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Recommended Expat Blogs: Spain

Recommended Expat Blogs: Spain

In our InterNations Recommended Blog section we let you take the spotlight! Expat life in general is, of course, a perfect breeding ground for great, user-generated reads, and life in Spain makes no exception. Take your time and browse the great blogs showcased in this article!

Everybody who has spent time in a different country knows that expat life is not quite like anything else in the world. The confusion of the first few days and weeks, the slow, but steady process of acclimation, the little peculiarities and quirks that might strike you about your new surroundings: almost any situation you encounter can make for a great story. If you are so inclined and want to blog about it, of course!

Our InterNations recommended blog section features talented expat bloggers from around the world. Their offerings to the blogosphere have been selected for their great entries and high quality, whether they may be funny, informative, interesting, deeply personal or a combination of all of the above.

Let’s hear from our featured bloggers in Spain:

Molly: Piccavey

No one is ever fully prepared when they move countries. There are always unexpected things that occur. As I was young when I moved and had low expectations it worked out well but it would be preferable to secure a job if at all possible.

Cat: Sunshine and Siestas

In America, I feel like I’m much more of a homebody. Maybe it’s just the warm temps here, but a night where I don’t meet a friend for a beer or tapa seems like an unfulfilled day. I’m extremely Spanish in my routines and would observe the siestamore often if I could

Erik: American in Spain

I can barely remember life back home. Having lived in two other foreign countries first, I was much more open to adapting to new ways of living, plus I had been visiting my wife’s family in Spain for several years before we moved, so my feet were already wet, so to speak.

Kirstie: Entre Flores, Fandanguillos, y Alegrias

Go outside your comfort zone as often as possible. I know that's a common piece of advice, and by going abroad you're already doing that, but make the most of your time in Spain by trying things you wouldn't otherwise try. If you're a shy person, start talking to a stranger on the street. If you're a picky eater, try that weird-looking dish. If you're nonathletic, join a local soccer team. Many of life's greatest moments come from doing something you wouldn't have otherwise done.

Graham: Graham in Spain: A Blog

If you really want to integrate yourself, avoid the touristy places like Irish pubs and the bars in the middle of the city. There are a lot of great and fun places right in the middle of Madrid, but they are usually full of foreigners. If you feel homesick, sure, grab a pint down at one of the pubs because you’re sure to find other Americans, but take a step out there and find the places that the Spanish people go to. Plus, if you’re going to learn Castilian Spanish, you’ve got to find where the real Spanish people go.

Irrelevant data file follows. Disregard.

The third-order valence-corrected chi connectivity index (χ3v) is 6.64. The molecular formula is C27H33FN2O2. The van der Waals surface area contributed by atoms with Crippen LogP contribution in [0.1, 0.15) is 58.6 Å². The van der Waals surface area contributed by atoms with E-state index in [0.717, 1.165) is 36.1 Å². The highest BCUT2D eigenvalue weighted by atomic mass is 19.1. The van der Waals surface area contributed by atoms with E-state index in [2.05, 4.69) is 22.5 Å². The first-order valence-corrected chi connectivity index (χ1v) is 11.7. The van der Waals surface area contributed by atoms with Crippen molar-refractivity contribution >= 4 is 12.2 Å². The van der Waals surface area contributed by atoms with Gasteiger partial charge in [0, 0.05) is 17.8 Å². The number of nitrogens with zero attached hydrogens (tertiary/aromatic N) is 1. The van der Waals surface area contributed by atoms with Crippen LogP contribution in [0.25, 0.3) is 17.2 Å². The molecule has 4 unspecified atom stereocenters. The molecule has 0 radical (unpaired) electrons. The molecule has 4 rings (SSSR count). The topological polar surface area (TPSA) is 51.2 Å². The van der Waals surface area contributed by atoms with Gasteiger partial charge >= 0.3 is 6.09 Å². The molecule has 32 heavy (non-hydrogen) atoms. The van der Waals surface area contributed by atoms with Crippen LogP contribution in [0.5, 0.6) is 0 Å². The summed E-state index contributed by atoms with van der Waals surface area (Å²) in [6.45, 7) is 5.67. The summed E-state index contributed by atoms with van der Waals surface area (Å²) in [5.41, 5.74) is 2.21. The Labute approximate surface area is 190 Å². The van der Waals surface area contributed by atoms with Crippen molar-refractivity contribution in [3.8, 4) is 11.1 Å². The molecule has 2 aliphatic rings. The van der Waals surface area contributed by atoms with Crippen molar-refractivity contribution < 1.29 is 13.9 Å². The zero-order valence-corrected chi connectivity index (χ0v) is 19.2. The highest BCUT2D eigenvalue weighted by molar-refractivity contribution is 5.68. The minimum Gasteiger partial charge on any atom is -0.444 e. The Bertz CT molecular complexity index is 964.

Kaley: Kaley...& Más

I thought of Europe as a vacation destination—and it is—but living in Europe is an altogether different animal, so to speak. I wish I would have prepared myself for culture shock, for missing home, by reading how other expats had gotten over it. I wasn’t aware of the blogosphere at the time, much to my detriment.

Regina & Nancy: The Spain Scoop

In retrospect, I am glad I did not realize all the challenges as I may not have moved. I am a visionary and often see the glorious end goal but don’t realize the steps in between. For example, I did not speak Spanish. That made it a bit difficult to find an apartment. Luckily, I met a woman who spoke English and was also a realtor. I didn’t know I had to have three months rent plus commission to rent an apartment. I didn’t know that most old apartments don’t have heat or air conditioning. Ok. I am an American. I want heat when it is 35 degrees.

Tamara: A Foot in Two Campos

I keep wondering if I should have rented rather than bought, but in the end I think I did that right as I really love my little village house and it’s only half an hour from the beach or the city. The only thing I’d have changed is that I would have done it sooner!

Chelsea: Andalucía Bound

Life in Spain is so different from my life back "home" (that's a tricky word, isn't it?). I moved here right after graduating so I've never had a real full-time job before! I jumped right into being a teacher here without much experience and although I was always a very independent person, I had to learn to be a lot more organized and professional.

Josh: Spain For Pleasure

Being in Spain doing what I’m doing is a lifestyle choice for me; I don’t earn much, but quality of life here is excellent. Unlike most expats I didn’t have a full-time working life before jumping ship, so I can’t really draw a meaningful comparison. Pretty sure I’m where I want to be though.

John: Caracolas

Spanish life differs foremost because of language. Although my Spanish has much improved since I arrived, it’s hard to converse as easily as I would like. Practice, practice, practice. There’s always a bit of culture shock, but the Internet helps to keep abreast of one’s native culture, and from being totally swamped by new customs.

Are you an expat blogger and would like to be featured here? Get in touch with us!

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